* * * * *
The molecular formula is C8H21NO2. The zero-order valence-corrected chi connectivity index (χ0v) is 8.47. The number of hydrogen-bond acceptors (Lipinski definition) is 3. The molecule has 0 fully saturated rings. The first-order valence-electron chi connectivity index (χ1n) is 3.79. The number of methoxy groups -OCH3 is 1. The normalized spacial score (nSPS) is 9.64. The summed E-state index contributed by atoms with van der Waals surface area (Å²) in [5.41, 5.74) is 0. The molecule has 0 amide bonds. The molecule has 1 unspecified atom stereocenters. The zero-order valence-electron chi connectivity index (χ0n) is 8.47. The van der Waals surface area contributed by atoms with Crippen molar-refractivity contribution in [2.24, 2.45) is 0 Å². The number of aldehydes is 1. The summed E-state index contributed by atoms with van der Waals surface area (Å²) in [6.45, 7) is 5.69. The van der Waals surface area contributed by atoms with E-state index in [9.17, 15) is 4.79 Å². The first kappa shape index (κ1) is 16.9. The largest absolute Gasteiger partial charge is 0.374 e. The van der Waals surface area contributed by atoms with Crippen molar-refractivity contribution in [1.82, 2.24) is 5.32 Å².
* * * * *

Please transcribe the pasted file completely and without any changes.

The molecular formula is C8H21NO2. The zero-order valence-corrected chi connectivity index (χ0v) is 8.47. The number of hydrogen-bond acceptors (Lipinski definition) is 3. The molecule has 0 fully saturated rings. The first-order valence-electron chi connectivity index (χ1n) is 3.79. The number of methoxy groups -OCH3 is 1. The normalized spacial score (nSPS) is 9.64. The summed E-state index contributed by atoms with van der Waals surface area (Å²) in [5.41, 5.74) is 0. The molecule has 0 amide bonds. The molecule has 1 unspecified atom stereocenters. The zero-order valence-electron chi connectivity index (χ0n) is 8.47. The van der Waals surface area contributed by atoms with Crippen molar-refractivity contribution in [2.24, 2.45) is 0 Å². The number of aldehydes is 1. The summed E-state index contributed by atoms with van der Waals surface area (Å²) in [6.45, 7) is 5.69. The van der Waals surface area contributed by atoms with E-state index in [9.17, 15) is 4.79 Å². The first kappa shape index (κ1) is 16.9. The largest absolute Gasteiger partial charge is 0.374 e. The van der Waals surface area contributed by atoms with Crippen molar-refractivity contribution in [1.82, 2.24) is 5.32 Å².